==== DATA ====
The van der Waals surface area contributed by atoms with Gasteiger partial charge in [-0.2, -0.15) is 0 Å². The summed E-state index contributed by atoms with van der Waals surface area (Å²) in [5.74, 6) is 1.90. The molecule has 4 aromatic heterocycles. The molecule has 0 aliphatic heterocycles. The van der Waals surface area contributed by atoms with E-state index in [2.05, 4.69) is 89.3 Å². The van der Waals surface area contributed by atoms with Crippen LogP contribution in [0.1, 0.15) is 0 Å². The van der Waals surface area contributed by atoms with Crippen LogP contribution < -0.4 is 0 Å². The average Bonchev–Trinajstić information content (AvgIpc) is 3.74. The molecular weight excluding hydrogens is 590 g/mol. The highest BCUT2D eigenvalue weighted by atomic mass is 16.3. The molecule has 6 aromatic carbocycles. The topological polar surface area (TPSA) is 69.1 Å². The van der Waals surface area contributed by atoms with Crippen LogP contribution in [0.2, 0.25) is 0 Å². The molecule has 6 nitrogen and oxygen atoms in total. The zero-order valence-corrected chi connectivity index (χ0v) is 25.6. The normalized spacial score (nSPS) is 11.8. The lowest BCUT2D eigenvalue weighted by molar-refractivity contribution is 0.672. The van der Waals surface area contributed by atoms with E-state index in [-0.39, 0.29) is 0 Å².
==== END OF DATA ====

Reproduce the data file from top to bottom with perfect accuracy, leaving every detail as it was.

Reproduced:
The van der Waals surface area contributed by atoms with Gasteiger partial charge in [-0.2, -0.15) is 0 Å². The summed E-state index contributed by atoms with van der Waals surface area (Å²) in [5.74, 6) is 1.90. The molecule has 4 aromatic heterocycles. The molecule has 0 aliphatic heterocycles. The van der Waals surface area contributed by atoms with E-state index in [2.05, 4.69) is 89.3 Å². The van der Waals surface area contributed by atoms with Crippen LogP contribution in [0.1, 0.15) is 0 Å². The van der Waals surface area contributed by atoms with Crippen LogP contribution < -0.4 is 0 Å². The average Bonchev–Trinajstić information content (AvgIpc) is 3.74. The molecular weight excluding hydrogens is 590 g/mol. The highest BCUT2D eigenvalue weighted by atomic mass is 16.3. The molecule has 6 aromatic carbocycles. The topological polar surface area (TPSA) is 69.1 Å². The van der Waals surface area contributed by atoms with Crippen LogP contribution in [0.2, 0.25) is 0 Å². The molecule has 6 nitrogen and oxygen atoms in total. The zero-order valence-corrected chi connectivity index (χ0v) is 25.6. The normalized spacial score (nSPS) is 11.8. The lowest BCUT2D eigenvalue weighted by molar-refractivity contribution is 0.672. The van der Waals surface area contributed by atoms with E-state index in [-0.39, 0.29) is 0 Å².